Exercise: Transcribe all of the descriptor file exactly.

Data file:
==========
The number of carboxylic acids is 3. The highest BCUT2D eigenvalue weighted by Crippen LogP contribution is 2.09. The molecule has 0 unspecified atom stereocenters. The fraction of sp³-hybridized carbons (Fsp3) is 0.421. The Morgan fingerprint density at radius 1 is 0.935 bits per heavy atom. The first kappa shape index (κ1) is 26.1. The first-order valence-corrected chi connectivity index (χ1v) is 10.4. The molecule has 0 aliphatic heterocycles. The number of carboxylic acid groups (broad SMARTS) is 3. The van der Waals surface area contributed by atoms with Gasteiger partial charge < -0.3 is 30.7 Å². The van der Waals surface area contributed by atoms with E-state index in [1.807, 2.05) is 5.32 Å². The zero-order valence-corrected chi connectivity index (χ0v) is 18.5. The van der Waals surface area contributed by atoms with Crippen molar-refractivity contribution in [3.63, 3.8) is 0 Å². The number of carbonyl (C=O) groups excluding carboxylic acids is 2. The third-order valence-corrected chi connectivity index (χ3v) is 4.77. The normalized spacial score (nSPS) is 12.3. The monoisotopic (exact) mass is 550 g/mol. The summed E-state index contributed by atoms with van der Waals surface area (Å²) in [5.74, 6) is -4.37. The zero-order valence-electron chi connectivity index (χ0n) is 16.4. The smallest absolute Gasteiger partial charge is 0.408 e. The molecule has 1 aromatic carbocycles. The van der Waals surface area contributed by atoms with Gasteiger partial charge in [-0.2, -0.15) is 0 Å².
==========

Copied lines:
The number of carboxylic acids is 3. The highest BCUT2D eigenvalue weighted by Crippen LogP contribution is 2.09. The molecule has 0 unspecified atom stereocenters. The fraction of sp³-hybridized carbons (Fsp3) is 0.421. The Morgan fingerprint density at radius 1 is 0.935 bits per heavy atom. The first kappa shape index (κ1) is 26.1. The first-order valence-corrected chi connectivity index (χ1v) is 10.4. The molecule has 0 aliphatic heterocycles. The number of carboxylic acid groups (broad SMARTS) is 3. The van der Waals surface area contributed by atoms with Gasteiger partial charge < -0.3 is 30.7 Å². The van der Waals surface area contributed by atoms with E-state index in [1.807, 2.05) is 5.32 Å². The zero-order valence-corrected chi connectivity index (χ0v) is 18.5. The van der Waals surface area contributed by atoms with Crippen molar-refractivity contribution in [3.63, 3.8) is 0 Å². The number of carbonyl (C=O) groups excluding carboxylic acids is 2. The third-order valence-corrected chi connectivity index (χ3v) is 4.77. The normalized spacial score (nSPS) is 12.3. The monoisotopic (exact) mass is 550 g/mol. The summed E-state index contributed by atoms with van der Waals surface area (Å²) in [5.74, 6) is -4.37. The zero-order valence-electron chi connectivity index (χ0n) is 16.4. The smallest absolute Gasteiger partial charge is 0.408 e. The molecule has 1 aromatic carbocycles. The van der Waals surface area contributed by atoms with Gasteiger partial charge in [-0.2, -0.15) is 0 Å².